• Great 1st Family Bird

  • Generally to be seen not handled

  • Require a nice size cage

  • Do not talk

  • Social but not cuddlers

  • Do not require large amounts of toys or socialization

  • Enjoys the bath

  • Quiet and perfect for apartments

  • Lower maintenance overall

Canary

The most recognized songbird in the world is the canary. These wonderful singers can be traced back 400 years to the wild green canaries of West Africa. Males are the singers and sing to 'court' a female. These lovely songbirds need roomy cages out of drafts in well lighted areas. Their needs are minimal and with good nutrition, a clean environment and plenty of love and attention from their families they will fill your home with joy and song.

 

Canaries are actually members of the finch family and are native to the Canary, Azores, and Madeira Islands (Macaronesia). The wild canary is greenish yellow over most of their body with yellow underparts while the domestic canary comes in an array of bright colors including orange, white, red, and yellow. They've been bred as pets since the 17th century where they became popular in Europe.

 

Canaries are often purchased as pets for their singing abilities. Therefore, anyone looking for a pet canary for this reason must remember that males sing better than females and molting canaries may not sing much at all.

 

A pet canary should never have their wings clipped and should be able to fly in their cage for exercise. Remember that a long cage (one that is at least 24 inches long) is better than a tall narrow one (the height is not all that important) and wire cages are easier to clean than wood cages.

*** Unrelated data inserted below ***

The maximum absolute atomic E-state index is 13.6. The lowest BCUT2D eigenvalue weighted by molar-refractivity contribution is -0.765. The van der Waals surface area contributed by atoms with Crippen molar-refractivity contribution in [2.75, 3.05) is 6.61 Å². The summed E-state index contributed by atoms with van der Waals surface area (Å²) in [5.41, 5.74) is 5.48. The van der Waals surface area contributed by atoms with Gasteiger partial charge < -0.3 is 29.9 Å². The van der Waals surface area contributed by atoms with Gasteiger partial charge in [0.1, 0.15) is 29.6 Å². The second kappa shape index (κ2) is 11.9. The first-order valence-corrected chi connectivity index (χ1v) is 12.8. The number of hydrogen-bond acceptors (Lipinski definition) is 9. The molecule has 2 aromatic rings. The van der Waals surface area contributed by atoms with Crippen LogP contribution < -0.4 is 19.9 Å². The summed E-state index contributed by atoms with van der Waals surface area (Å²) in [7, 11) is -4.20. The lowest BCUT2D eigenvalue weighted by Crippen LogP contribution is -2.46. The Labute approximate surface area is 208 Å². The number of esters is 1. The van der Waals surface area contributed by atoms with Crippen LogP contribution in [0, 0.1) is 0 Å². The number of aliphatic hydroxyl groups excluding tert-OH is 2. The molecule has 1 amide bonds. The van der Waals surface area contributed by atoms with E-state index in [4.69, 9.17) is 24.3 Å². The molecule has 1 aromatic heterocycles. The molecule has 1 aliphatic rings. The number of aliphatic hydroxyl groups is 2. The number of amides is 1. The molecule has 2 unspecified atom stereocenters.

Wood perches of varying diameters (3/8 to 3/4 inches) should be placed around the cage to provide places for your canary to rest and exercise their feet. Some canary keepers alter smooth round perches by scraping them with a saw blade or utility knife, just enough make the surface slightly irregular. This makes them easier to grip and the variety may make the perches more comfortable for the canary's feet. Do not use sandpaper perch covers as they can cause harm to your canary's feet.

 

Canaries are pretty hardy and can be kept at room temperature but be sure to keep the cage away from drafts, air conditioners, and windows that receive direct sunlight (the cage and canary can get overheated). Cover the cage at night at the time the sun goes down (unless you live in an area with extremely long nights or days such as the far north). Canaries need their rest and will do best if given a light/dark cycle that approximates natural changes. Keeping them up late with artificial light is not healthy for them and will cause them to be stressed.

 

Provide toys but place them in the cage in such a way so they do not obstruct the flight space. Your canary might enjoy swings, mirrors, bells, and hanging wooden or acrylic toys. Fresh water should be available at all times. In addition to their regular water supply, a shallow dish of water or a special bath bought at the pet store should be provided at least three to four times a week for bathing.

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